The Hawaii Tourism Authority is now paying for visitors to leave
By Andy Rose and Leah Asmelash, CNN
(CNN) -- Hawaii's state agency that is dedicated to welcoming visitors to the state is temporarily helping those visitors leave.
The Hawaii Tourism Authority has set aside $25,000 for the costs of sending tourists away if they refuse to abide by the state's 14-day quarantine.
The state said in a press release that outbound travel arrangements are being handled by the Visitor Aloha Society, a non-profit group that normally helps tourists in Hawaii deal with problems during their visit, such as theft or a medical emergency.
"The ability to return people quickly to their airports of origin during the coronavirus crisis greatly assists law enforcement's ability to ensure the success of our statewide emergency measures," Hawai'i State Attorney General Clare Connors said in a statement. "The fact scarce government funds do not need to be expended for these return trips also helps fulfill the mission of keeping Hawaii safe."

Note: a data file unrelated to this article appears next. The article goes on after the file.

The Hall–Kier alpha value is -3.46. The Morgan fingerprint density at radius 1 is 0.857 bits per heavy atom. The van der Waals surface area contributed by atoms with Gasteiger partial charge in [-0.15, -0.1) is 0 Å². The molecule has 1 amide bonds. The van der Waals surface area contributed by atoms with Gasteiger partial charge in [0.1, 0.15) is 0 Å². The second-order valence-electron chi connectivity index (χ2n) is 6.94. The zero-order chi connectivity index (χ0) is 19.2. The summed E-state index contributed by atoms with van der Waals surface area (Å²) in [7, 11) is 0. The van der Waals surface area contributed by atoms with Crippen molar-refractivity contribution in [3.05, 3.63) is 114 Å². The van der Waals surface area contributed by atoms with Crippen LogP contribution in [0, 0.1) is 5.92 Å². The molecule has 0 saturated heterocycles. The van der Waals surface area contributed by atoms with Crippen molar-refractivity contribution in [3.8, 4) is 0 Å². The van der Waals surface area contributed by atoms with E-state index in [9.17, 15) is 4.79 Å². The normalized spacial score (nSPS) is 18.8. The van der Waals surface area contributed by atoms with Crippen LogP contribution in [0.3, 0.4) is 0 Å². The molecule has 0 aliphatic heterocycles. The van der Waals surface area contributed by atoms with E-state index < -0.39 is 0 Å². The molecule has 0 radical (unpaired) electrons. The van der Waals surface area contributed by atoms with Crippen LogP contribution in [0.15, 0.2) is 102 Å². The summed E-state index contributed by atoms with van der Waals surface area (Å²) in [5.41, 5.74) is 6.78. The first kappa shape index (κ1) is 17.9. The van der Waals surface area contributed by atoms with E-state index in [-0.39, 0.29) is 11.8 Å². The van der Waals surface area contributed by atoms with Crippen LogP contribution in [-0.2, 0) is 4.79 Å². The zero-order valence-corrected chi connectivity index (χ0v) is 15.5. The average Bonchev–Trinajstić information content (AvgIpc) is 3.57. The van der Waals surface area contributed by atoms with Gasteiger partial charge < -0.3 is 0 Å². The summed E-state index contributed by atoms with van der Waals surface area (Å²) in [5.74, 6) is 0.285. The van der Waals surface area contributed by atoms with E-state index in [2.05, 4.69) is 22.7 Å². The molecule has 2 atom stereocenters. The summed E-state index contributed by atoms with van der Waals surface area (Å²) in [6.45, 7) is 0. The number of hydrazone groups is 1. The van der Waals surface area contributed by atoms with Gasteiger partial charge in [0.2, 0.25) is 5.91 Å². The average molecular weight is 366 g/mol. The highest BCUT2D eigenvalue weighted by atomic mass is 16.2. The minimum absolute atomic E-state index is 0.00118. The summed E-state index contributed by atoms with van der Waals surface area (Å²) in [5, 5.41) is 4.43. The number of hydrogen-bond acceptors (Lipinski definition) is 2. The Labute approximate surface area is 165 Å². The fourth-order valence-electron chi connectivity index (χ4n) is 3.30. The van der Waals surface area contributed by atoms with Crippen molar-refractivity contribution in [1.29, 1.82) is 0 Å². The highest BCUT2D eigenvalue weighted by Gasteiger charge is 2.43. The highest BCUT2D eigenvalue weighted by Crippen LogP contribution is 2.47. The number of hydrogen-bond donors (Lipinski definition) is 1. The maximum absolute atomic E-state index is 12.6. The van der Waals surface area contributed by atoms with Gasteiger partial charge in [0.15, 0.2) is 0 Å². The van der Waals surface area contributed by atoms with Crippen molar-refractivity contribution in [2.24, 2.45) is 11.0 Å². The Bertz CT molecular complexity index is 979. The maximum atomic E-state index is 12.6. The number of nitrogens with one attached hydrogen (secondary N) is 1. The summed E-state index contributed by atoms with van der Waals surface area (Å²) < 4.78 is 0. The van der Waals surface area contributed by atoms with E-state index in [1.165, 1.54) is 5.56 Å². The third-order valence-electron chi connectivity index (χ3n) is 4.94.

Nineteen people have been flown back to their airports of origin since the beginning of the emergency.
In some cases, the violators have been prosecuted for misdemeanors and forced to pay a fine. The Visitor Aloha Society arranges for the travel back home, and pays for the ticket if the visitor can't afford it.
Hawaii has reported at least 596 confirmed cases of coronavirus and 12 deaths, according to Johns Hopkins University.
Hawaii Gov. David Ige established a mandatory two-week self-quarantine for any out-of-state visitors and inter-island travelers on April 1.
Since then, officials have encouraged tourists not to travel to the state.
On April 6, John Monahan, president of the Hawaii Visitors and Convention Bureau, sent a letter to various publications asking them not to promote travel to Hawaii.
The bureau had said it is hoping to decrease travel to the state to keep its health care system from getting overwhelmed due to the isolated nature of the islands.
"It is our responsibility to ensure the safety of visitors and residents alike," Monahan wrote in the letter, "and therefore request that anything written about Hawaii strongly discourages travelers from visiting Hawaii until otherwise directed by our state officials."
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